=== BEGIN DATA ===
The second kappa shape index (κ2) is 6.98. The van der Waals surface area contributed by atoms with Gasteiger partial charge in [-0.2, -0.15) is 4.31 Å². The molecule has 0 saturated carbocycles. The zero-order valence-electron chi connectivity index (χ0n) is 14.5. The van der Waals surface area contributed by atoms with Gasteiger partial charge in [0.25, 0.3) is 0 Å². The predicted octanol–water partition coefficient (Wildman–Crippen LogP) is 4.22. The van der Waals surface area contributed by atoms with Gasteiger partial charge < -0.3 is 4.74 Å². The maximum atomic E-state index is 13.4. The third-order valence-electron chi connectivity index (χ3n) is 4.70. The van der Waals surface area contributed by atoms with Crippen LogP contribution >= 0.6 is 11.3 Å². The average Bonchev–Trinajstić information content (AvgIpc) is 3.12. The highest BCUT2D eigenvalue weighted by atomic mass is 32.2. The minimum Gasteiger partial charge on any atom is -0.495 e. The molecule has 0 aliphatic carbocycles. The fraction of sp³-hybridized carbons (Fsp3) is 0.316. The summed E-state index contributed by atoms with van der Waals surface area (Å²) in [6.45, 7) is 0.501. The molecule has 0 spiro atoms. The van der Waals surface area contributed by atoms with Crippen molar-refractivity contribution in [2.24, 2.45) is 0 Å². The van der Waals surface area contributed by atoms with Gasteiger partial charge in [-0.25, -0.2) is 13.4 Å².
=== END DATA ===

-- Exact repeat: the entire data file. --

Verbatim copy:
The second kappa shape index (κ2) is 6.98. The van der Waals surface area contributed by atoms with Gasteiger partial charge in [-0.2, -0.15) is 4.31 Å². The molecule has 0 saturated carbocycles. The zero-order valence-electron chi connectivity index (χ0n) is 14.5. The van der Waals surface area contributed by atoms with Gasteiger partial charge in [0.25, 0.3) is 0 Å². The predicted octanol–water partition coefficient (Wildman–Crippen LogP) is 4.22. The van der Waals surface area contributed by atoms with Gasteiger partial charge < -0.3 is 4.74 Å². The maximum atomic E-state index is 13.4. The third-order valence-electron chi connectivity index (χ3n) is 4.70. The van der Waals surface area contributed by atoms with Crippen LogP contribution >= 0.6 is 11.3 Å². The average Bonchev–Trinajstić information content (AvgIpc) is 3.12. The highest BCUT2D eigenvalue weighted by atomic mass is 32.2. The minimum Gasteiger partial charge on any atom is -0.495 e. The molecule has 0 aliphatic carbocycles. The fraction of sp³-hybridized carbons (Fsp3) is 0.316. The summed E-state index contributed by atoms with van der Waals surface area (Å²) in [6.45, 7) is 0.501. The molecule has 0 spiro atoms. The van der Waals surface area contributed by atoms with Crippen molar-refractivity contribution in [2.24, 2.45) is 0 Å². The van der Waals surface area contributed by atoms with Gasteiger partial charge in [-0.25, -0.2) is 13.4 Å².